[IGT] should not have to operate under a dangling sword of indictment while DOJ purports to deliberate without end the purely legal question it had apparently already answered.IGT told a district court judge that it opposes a Department of Justice (DOJ) motion to dismiss the lawsuit the company filed over the department’s position on the Wire Act. It also asked the judge to, instead, issue a summary judgment in IGT’s favor.
The move could lead to several scenarios that would continue to frustrate the gaming industry, as the application of the Wire Act would remain unclear.
In a filing Wednesday in District Court for the District of Rhode Island, IGT said it opposes the DOJ’s motion to dismiss the case because doing so would leave it vulnerable to prosecution under the 1961 federal statute. IGT argued that the case New Hampshire Lottery Commission (NHLC) v. Barr — in which the First Circuit Court of Appeals ruled that the Wire Act only applies to online sports betting — should apply to its case as well.
“IGT is seeking nothing more than the same declaration and freedom to operate that NHLC and its vendor, NeoPollard, already received from the First Circuit,” Mark Hichar, an attorney for IGT, said in the filing.
“Such relief is appropriate and within this court’s jurisdiction to grant, because IGT, like the plaintiffs in NHLC, should not have to operate under a dangling sword of indictment while DOJ purports to deliberate without end the purely legal question it had apparently already answered.”
Hichar added that the DOJ’s argument to have the case dismissed because IGT faces no credible threat of prosecution leaves the government “free to commence prosecution against IGT in any of the 43 states and territories outside the First Circuit where IGT does business.
The government’s motion to dismiss is fundamentally flawed on both the law and the facts and it should, therefore, be denied.“But, even setting aside the First Circuit’s binding decision in NHLC, the government’s motion to dismiss is fundamentally flawed on both the law and the facts and it should, therefore, be denied.”
In its push for a summary judgment, IGT argued that there were no facts in dispute in the case. Hichar added that there was also no dispute that IGT offers products and services that would be considered illegal under a 2018 opinion by the DOJ’s Office of Legal Counsel (OLC), issued during the Trump administration.
“IGT is in the exact same commercial position as NeoPollard in NHLC,” Hichar said. “There is no reason to treat the two companies any differently.”
IGT, the largest provider of iGaming and lottery services in the US, and its US-based subsidiary initially sued the DOJ in November 2021.
The crux of the issue involves conflicting opinions issued by the OLC during the Obama and Trump administrations. While the Obama DOJ held in 2011 that the Wire Act applied only to sports betting, the Trump DOJ disagreed and reversed course in 2018.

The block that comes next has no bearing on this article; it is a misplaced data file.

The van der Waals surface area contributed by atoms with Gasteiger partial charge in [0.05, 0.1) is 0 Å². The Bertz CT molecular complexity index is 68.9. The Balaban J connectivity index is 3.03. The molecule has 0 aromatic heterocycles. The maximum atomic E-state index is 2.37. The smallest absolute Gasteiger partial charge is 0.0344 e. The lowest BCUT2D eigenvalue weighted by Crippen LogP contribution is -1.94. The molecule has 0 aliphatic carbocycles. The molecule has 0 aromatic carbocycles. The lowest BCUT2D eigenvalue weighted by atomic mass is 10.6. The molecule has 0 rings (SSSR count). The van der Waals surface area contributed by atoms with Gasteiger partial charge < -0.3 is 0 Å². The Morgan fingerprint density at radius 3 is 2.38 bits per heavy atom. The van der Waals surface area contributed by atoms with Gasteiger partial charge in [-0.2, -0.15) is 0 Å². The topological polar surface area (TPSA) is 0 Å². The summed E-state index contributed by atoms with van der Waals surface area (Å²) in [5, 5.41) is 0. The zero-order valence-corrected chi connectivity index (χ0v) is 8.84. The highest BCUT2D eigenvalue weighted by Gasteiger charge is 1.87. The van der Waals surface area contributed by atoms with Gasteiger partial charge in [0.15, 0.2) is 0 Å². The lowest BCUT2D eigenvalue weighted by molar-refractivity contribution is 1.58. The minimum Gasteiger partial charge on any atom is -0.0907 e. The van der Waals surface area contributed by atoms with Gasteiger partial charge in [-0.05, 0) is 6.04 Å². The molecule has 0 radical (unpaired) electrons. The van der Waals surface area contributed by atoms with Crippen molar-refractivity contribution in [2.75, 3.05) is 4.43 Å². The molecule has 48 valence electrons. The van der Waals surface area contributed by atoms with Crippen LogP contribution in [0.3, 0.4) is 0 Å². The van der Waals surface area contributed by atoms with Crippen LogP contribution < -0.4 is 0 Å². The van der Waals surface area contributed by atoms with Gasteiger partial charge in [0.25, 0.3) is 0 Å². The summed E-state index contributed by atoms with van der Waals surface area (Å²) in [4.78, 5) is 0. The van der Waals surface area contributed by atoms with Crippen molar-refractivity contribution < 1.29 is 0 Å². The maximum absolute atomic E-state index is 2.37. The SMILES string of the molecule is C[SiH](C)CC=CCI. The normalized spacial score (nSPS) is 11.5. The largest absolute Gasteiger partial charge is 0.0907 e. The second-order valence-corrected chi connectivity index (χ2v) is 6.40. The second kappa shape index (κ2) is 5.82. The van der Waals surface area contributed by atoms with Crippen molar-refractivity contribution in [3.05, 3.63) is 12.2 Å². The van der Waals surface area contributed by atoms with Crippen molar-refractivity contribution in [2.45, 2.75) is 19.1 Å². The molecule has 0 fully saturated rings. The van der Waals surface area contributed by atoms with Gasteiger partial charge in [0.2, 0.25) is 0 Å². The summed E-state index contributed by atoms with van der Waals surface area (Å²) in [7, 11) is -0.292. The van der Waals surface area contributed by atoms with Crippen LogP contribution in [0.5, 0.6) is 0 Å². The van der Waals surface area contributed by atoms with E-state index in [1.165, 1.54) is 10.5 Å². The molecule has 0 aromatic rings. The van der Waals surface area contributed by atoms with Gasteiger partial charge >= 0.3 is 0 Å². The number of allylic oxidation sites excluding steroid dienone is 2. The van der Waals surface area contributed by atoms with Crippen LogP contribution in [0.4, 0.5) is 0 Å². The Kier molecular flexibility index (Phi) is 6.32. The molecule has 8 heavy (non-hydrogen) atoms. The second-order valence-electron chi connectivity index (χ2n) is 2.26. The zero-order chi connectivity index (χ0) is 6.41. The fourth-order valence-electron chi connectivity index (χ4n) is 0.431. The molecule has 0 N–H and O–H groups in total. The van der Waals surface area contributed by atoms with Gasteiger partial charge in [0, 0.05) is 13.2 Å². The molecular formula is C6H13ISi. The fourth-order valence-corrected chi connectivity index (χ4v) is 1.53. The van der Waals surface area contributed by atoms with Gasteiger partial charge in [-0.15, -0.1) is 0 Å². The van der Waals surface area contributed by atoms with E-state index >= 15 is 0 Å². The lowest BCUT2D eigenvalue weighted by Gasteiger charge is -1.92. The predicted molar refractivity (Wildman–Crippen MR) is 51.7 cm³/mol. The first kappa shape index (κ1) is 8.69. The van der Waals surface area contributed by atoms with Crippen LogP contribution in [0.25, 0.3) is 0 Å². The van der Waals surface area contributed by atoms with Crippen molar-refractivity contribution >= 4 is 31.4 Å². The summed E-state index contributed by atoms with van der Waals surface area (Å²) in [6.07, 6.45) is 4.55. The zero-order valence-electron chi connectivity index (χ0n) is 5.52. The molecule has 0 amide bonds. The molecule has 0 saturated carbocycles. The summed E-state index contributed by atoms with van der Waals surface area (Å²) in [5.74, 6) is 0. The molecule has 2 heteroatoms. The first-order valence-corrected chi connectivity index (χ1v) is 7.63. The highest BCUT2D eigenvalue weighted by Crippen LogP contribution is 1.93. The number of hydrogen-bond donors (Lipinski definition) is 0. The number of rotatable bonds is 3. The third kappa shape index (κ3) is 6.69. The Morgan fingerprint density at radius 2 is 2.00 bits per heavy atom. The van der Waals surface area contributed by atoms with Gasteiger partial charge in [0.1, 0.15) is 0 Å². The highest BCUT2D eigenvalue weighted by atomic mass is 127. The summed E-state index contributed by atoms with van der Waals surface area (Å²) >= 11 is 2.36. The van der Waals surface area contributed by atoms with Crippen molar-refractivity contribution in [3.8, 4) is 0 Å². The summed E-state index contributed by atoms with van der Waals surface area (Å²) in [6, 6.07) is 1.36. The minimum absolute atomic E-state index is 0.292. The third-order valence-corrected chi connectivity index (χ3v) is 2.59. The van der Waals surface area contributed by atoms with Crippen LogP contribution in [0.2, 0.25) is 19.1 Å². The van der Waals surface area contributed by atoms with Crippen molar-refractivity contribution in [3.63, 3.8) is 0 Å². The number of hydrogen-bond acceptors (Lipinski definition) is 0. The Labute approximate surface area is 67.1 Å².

In January 2021, the First Circuit ruled in the New Hampshire case that the Wire Act applies only to sports betting. The Biden DOJ declined to appeal that case before a June 2021 deadline to do so.
Gaming Law Attorneys Weigh In
A summary judgment requires that there be no justiciable questions of law or fact for the court to adjudicate. It would, therefore, be a powerful pronouncement.US gaming law attorneys were divided over the Biden DOJ’s motion last month to dismiss the case. Some said IGT picked a district court within the First Circuit in an attempt to broaden the appellate court’s ruling in the New Hampshire case, while others said the DOJ purposefully wants to keep the matter ambiguous.
On this latest development, Jeffrey Silver told US Gaming Review that IGT “is trying to coax the court into making a dispositive determination on the interpretation of the Wire Act that, while not specifically applicable to other circuits, would be directly on point, and thereby be persuasive.
“A summary judgment requires that there be no justiciable questions of law or fact for the court to adjudicate. It would, therefore, be a powerful pronouncement. But I would note that courts are generally hesitant to issue a summary judgment in the face of opposition by the other party.”
Behnam Dayanim, a partner in the Washington, DC office of Paul Hastings LLP, said that it appeared that IGT was telling the court “that, since the DOJ has not contested the First Circuit ruling, nothing prevents the court from ruling in IGT’s favor without further proceedings.
“If the court grants IGT’s request, it would simply make explicit that the First Circuit’s ruling applies to IGT. The effect of any such judgment would not be meaningful to the industry as a whole.”
The case in Rhode Island District Court is IGT et al v. Garland et al.